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J Clin Endocrinol Metab. 2012 Mar;97(3):835-43. doi: 10.1210/jc.2011-2584. Epub 2012 Jan 11.

25-hydroxyvitamin D assay variations and impact on clinical decision making.

Author information

1
Division of Endocrinology, Department of Internal Medicine, American University of Beirut-Medical Center, P.O. Box 11-0236, Riad El Solh, Beirut 1107 2020, Lebanon.

Abstract

CONTEXT:

Laboratories are increasingly shifting to new automated 25-hydroxyvitamin D (25-OHD) assays, with subsequent variability in results.

OBJECTIVE/SETTING:

We describe the experience at our center with such a shift and illustrate its clinical implications.

METHODS:

25-OHD levels were measured in 494 patients using Immunodiagnostic Systems RIA (IDS-RIA) and DiaSorin Liaison assays. Sources of variability between the assays were investigated in a subset of 83 samples, retested in the reference laboratory in the United States, and by reviewing the performance reports issued by the International Vitamin D External Quality Assessment Scheme, DEQAS. 25-OHD cut-points for target levels were used to compare the two assays.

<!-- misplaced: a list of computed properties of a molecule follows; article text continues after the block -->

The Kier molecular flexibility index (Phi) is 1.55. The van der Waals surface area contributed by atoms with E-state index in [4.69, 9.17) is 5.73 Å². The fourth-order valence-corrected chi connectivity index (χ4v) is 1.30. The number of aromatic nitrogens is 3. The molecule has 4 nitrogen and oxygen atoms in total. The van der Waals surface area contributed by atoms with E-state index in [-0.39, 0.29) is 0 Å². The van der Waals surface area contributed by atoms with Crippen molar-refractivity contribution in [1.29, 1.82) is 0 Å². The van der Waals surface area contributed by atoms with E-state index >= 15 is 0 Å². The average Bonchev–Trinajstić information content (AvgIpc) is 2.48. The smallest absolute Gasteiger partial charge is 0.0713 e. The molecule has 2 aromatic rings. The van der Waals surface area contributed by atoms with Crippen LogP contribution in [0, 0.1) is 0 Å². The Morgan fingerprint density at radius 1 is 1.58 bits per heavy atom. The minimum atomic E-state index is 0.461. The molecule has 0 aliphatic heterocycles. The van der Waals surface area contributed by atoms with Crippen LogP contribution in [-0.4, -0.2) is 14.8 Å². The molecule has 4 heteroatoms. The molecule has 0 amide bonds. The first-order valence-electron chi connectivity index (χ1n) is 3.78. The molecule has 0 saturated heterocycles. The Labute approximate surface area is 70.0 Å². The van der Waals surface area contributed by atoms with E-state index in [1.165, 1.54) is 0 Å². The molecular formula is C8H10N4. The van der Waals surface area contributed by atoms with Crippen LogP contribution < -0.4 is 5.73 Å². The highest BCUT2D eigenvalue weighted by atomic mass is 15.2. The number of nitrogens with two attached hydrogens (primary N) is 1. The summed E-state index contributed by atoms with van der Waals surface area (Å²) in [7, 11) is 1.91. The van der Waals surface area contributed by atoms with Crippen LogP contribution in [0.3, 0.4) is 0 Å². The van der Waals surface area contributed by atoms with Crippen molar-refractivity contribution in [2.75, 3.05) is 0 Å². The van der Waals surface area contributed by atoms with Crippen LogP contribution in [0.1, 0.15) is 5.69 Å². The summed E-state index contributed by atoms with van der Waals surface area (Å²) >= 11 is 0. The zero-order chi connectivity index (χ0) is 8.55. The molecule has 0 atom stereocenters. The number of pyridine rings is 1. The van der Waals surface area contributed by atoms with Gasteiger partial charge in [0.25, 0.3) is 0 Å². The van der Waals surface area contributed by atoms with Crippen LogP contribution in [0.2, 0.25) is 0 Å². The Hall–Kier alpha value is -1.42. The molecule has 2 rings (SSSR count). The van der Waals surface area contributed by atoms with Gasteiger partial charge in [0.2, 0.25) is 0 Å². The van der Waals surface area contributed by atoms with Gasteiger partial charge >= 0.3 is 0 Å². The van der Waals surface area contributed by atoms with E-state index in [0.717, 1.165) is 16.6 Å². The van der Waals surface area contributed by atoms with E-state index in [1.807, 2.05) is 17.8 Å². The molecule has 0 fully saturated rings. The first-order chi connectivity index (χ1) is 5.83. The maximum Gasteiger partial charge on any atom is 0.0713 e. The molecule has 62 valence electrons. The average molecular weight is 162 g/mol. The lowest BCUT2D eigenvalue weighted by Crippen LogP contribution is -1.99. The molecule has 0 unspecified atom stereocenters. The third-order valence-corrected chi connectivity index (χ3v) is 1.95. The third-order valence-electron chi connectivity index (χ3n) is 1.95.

RESULTS:

25-OHD concentrations were significantly lower when measured with Liaison as compared to IDS-RIA: mean bias was -5 ng/ml, range was -38.1 to 18.7 ng/ml, P<0.001; the absolute bias was independent of 25-OHD value. Interassay variability was also detected in values obtained in the reference laboratory and in DEQAS reports. Using 20 ng/ml as the target 25-OHD level, 52% of patients required treatment when tested by Liaison, as opposed to 36% by IDS-RIA (P<0.001). Using 30 ng/ml as the desirable level, the proportions were 79 and 64%, respectively (P<0.001). The two assays agreed in only 41-68% of subjects, proportions that depended on criteria used to define agreement.

CONCLUSION:

A change in 25-OHD assays has a significant impact on results, patient classification, and treatment recommendations. Such variability cannot be ignored when deriving and applying vitamin D guidelines. It also renders universal assay standardization a pressing call.

PMID:
22238386
DOI:
10.1210/jc.2011-2584
[Indexed for MEDLINE]

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